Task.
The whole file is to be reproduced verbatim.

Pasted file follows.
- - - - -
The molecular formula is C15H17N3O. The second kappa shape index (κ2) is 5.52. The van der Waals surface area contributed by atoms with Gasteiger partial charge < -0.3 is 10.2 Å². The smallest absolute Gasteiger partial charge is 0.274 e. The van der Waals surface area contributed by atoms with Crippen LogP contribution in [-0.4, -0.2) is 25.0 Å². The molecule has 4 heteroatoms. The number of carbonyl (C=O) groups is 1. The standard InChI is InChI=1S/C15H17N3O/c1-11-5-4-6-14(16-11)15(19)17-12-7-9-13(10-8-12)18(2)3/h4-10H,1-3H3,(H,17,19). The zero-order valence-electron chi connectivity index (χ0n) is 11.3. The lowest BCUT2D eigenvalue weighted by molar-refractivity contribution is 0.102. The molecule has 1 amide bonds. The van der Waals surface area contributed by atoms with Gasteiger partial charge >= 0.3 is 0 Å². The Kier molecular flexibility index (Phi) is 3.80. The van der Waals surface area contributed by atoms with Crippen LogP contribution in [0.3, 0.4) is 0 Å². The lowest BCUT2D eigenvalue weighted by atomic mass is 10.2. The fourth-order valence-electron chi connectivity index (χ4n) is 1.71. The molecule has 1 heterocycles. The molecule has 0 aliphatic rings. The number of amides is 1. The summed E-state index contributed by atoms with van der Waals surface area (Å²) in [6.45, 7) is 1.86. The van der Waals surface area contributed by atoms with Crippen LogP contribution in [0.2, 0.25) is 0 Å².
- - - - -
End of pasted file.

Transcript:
The molecular formula is C15H17N3O. The second kappa shape index (κ2) is 5.52. The van der Waals surface area contributed by atoms with Gasteiger partial charge < -0.3 is 10.2 Å². The smallest absolute Gasteiger partial charge is 0.274 e. The van der Waals surface area contributed by atoms with Crippen LogP contribution in [-0.4, -0.2) is 25.0 Å². The molecule has 4 heteroatoms. The number of carbonyl (C=O) groups is 1. The standard InChI is InChI=1S/C15H17N3O/c1-11-5-4-6-14(16-11)15(19)17-12-7-9-13(10-8-12)18(2)3/h4-10H,1-3H3,(H,17,19). The zero-order valence-electron chi connectivity index (χ0n) is 11.3. The lowest BCUT2D eigenvalue weighted by molar-refractivity contribution is 0.102. The molecule has 1 amide bonds. The van der Waals surface area contributed by atoms with Gasteiger partial charge >= 0.3 is 0 Å². The Kier molecular flexibility index (Phi) is 3.80. The van der Waals surface area contributed by atoms with Crippen LogP contribution in [0.3, 0.4) is 0 Å². The lowest BCUT2D eigenvalue weighted by atomic mass is 10.2. The fourth-order valence-electron chi connectivity index (χ4n) is 1.71. The molecule has 1 heterocycles. The molecule has 0 aliphatic rings. The number of amides is 1. The summed E-state index contributed by atoms with van der Waals surface area (Å²) in [6.45, 7) is 1.86. The van der Waals surface area contributed by atoms with Crippen LogP contribution in [0.2, 0.25) is 0 Å².